Deed records are not always just about the land. There’s often something that precipitates the creation of a deed. The owners want to move or may need the cash. The owners may be transferring property before their death in order to avoid probate. The surviving spouse may have died and the property needs to be transferred by the heirs to one of them or out of the family. The transaction may have been the result of a tax sale or court action. Frequently the real cause is not spelled out in the document–court action being the major exception. All we have left is the record copy of the deed detailing the transaction.
We often do not know if the cause was benign or dramatic.
The reasons are not really germane to the record after all. The deed only needs to confirm that the grantor is assigning his (or her) title to the real property to someone else.
Then we have the deed that was signed on 22 June 1862 in Campbell County, Kentucky. Most likely that was the result of at least some drama–if not on 22 June 1862 then before.
Michael and Margaret Trautvetter were separating and no longer going to be living as husband and wife. And there were property rights to be concerned with.
Michael agreed to pay Margaret $300 for her interest in their property. He also agreed to give her a cow worth $20 or $20 in cash. Michael agreed to give Margaret half the wheat, half the meat, half the poultry, and half the corn on hand.
In return Margaret gave up her dower in all the real estate Michael owned and in all rights to his estate.
But they weren’t getting divorced. They had decided to “separate as husband and wife.” Margaret agreed to move off the premises that day and give him “peaceable and quiet possession of same.”
They also agreed that if either of them filed for divorce that the other one would not contest it. The separation agreement for the Trautvetters is filed in Campbell County, Kentucky, Deed Book 33, page 221.
At this point it is not known whether or not the Trautvetters actually divorced. No children were mentioned in the agreement, but that’s not surprising as Michael did not leave any descendants.
Michael is known to have lived in St. Louis, Missouri, with a niece a few years later. He eventually moved to Hancock County, Illinois, where he died in 1869. That’s also where his estate was settled and where most of his siblings and his nieces and nephews lived. That estate mentions no wife.
Land records are not always about the land.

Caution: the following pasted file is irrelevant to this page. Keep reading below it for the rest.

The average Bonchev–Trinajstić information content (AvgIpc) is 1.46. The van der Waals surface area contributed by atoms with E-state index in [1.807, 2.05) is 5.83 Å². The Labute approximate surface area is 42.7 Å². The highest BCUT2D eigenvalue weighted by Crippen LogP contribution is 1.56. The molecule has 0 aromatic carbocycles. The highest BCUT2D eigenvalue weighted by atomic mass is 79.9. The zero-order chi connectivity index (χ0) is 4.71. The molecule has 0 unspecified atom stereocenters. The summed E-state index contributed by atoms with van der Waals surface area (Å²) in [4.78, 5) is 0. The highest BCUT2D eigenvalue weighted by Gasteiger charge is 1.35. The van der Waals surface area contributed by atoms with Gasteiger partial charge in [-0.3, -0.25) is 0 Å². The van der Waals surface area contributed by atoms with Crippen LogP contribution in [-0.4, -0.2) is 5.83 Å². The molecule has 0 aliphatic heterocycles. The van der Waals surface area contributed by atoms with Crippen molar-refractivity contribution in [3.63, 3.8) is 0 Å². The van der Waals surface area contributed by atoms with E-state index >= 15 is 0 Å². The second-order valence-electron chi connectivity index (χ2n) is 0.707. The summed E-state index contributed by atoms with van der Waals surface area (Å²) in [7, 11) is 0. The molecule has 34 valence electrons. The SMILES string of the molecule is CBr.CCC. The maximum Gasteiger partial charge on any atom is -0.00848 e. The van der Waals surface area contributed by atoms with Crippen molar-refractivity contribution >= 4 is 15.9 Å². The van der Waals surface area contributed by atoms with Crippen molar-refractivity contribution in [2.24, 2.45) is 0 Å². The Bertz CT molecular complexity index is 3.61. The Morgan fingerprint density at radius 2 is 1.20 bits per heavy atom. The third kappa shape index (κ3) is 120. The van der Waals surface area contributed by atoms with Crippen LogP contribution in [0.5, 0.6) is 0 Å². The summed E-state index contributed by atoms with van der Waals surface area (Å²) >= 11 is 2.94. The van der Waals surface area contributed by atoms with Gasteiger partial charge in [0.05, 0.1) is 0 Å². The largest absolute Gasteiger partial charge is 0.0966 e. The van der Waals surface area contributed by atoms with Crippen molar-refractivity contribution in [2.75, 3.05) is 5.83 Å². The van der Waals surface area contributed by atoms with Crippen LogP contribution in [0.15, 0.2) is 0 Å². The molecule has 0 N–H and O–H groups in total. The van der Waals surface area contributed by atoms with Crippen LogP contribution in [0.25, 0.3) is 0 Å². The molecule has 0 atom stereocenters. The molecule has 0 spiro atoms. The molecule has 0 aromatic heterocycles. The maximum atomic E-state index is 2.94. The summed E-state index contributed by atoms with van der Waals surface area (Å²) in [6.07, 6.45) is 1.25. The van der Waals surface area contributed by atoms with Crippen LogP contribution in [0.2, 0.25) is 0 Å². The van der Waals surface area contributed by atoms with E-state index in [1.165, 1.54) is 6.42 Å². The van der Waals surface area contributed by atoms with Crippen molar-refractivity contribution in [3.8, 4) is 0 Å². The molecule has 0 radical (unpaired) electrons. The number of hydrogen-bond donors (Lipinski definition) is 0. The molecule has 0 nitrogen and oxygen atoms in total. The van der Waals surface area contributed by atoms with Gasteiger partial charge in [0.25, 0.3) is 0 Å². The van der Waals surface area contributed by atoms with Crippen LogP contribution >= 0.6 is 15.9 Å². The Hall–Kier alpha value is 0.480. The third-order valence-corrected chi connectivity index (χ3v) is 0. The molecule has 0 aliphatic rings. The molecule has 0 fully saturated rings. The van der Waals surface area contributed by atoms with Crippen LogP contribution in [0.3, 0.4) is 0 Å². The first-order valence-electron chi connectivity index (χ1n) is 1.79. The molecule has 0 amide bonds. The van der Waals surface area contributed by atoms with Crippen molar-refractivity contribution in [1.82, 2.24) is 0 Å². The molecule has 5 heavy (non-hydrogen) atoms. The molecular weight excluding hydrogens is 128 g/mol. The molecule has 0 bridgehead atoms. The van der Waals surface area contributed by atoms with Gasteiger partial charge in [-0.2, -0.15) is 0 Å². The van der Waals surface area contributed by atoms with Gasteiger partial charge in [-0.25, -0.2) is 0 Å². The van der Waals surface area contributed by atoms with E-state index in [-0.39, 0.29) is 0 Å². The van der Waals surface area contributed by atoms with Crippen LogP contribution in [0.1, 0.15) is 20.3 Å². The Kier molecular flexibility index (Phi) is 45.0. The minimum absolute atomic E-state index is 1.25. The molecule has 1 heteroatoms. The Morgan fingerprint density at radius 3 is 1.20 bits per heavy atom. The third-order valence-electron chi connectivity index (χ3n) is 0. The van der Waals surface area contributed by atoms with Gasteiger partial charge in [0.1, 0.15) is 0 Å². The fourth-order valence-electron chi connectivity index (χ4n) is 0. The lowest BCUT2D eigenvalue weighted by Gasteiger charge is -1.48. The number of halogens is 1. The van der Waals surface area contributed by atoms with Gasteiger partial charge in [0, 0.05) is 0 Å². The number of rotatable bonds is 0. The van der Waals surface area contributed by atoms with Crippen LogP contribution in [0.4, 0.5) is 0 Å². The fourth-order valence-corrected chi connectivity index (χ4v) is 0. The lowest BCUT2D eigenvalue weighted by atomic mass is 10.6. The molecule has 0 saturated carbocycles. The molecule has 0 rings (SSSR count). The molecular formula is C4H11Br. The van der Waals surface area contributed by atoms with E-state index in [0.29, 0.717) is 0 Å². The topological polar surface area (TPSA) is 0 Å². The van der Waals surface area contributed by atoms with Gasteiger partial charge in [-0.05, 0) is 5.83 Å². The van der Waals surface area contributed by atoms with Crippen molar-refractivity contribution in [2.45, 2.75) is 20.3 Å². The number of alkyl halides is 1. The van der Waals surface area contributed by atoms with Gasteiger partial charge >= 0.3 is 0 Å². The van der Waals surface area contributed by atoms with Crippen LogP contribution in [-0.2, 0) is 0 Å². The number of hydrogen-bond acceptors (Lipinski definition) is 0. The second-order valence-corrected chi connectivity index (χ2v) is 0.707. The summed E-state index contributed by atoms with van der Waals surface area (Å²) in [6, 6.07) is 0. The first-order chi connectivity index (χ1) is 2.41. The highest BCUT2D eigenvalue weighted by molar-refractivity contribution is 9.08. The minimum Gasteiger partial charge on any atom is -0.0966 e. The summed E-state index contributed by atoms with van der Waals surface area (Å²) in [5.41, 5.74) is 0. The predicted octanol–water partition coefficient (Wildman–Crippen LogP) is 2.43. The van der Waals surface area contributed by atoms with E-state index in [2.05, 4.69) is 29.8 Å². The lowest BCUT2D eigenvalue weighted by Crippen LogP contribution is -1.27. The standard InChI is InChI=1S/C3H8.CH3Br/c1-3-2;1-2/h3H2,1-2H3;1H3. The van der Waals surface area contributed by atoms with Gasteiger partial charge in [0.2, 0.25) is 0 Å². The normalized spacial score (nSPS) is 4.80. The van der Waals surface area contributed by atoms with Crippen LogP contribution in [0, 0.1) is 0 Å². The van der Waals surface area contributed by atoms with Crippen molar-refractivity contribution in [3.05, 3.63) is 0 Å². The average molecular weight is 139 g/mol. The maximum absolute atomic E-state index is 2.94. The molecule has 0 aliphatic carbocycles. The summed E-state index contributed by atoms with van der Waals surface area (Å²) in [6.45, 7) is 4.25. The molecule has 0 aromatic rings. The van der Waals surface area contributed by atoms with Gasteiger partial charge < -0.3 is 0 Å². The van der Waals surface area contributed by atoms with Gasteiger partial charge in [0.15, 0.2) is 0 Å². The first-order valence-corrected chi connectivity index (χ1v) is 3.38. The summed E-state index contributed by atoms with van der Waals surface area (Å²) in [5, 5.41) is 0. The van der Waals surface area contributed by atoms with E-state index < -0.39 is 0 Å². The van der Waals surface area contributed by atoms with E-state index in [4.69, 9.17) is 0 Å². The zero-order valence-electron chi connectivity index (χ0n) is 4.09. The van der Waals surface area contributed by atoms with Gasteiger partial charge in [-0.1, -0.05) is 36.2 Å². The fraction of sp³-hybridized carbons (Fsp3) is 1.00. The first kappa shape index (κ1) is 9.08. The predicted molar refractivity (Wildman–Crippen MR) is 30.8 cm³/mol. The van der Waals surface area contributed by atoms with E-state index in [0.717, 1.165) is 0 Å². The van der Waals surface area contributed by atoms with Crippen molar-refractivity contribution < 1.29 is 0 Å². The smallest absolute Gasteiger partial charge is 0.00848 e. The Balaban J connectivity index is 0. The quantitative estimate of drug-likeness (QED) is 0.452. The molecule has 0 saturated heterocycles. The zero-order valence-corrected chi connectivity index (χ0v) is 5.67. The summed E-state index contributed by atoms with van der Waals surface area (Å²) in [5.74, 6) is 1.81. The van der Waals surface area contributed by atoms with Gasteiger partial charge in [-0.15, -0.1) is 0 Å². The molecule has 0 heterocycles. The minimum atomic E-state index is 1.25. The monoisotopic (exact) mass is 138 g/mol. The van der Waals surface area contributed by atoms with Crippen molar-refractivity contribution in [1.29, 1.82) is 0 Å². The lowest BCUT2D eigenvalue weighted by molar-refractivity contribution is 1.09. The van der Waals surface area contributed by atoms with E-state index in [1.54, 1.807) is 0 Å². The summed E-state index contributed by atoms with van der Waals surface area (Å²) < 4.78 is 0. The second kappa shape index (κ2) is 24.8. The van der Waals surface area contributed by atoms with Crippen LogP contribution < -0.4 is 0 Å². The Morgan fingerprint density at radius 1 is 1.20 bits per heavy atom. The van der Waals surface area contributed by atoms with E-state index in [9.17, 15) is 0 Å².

In fact many times the land is tangential to the real issues at hand.
6 thoughts on “An 1862 Separation Agreement from Kentucky”
Janet Wright says:
While looking through deeds, I found a pre-nuptial agreement from 1868 between my gg grandfather and his third wife, a late-in-life marriage. In it, if he dies first, she receives $400 and will have no claim to dower rights. If she dies first, he receives $300 and will make no claim to her property. Both had land and children from previous marriages. He died two years later. The estate papers, no will, include a receipt signed by her for the $400. She is also listed as purchasing a clock, a kettle, and a few other items from the sale. In these papers I found listed the family Bible so now I know which line received that.
As an interesting aside, ten years later she married a gg grandfather on the other side of my family!
My introduction to genealogy was by a cousin who had been employed as a title searcher in her younger life. I always begin with deed records when researching a new family line. I encourage others to do so, but am usually told, “I know where they lived; I don’t need to see that!”
I get resistance to using deed records from people as well. I was always interested in knowing when the purchased land and how much they paid for it. I knew approximately where many of my “local” (1850 and after ancestors), but the earlier ones I didn’t. Often times deeds reveal financial struggles, relationships, and other details that are not necessarily suggested by other records.
Recently, as executor of my mother’s estate, I came across some old deeds banded together with a note ‘deeds of no real value’. Interesting that regardless of the note, they were kept. (The note is not in either of my parents hand.) When I read the note I immediately placed them in the tote to be shipped to my home in KS. I can’t wait until the day I can sit down with them and analyze them for myself.
Suzanne Brayer says:
Michael, what a great find! May I use your example in the talk I give on land records?I would, of course, give you credit for the research. I mainly give talks around Arizona and teach classes at local libraries. Thank you, Suzanne
That’s fine with me. Thanks for asking.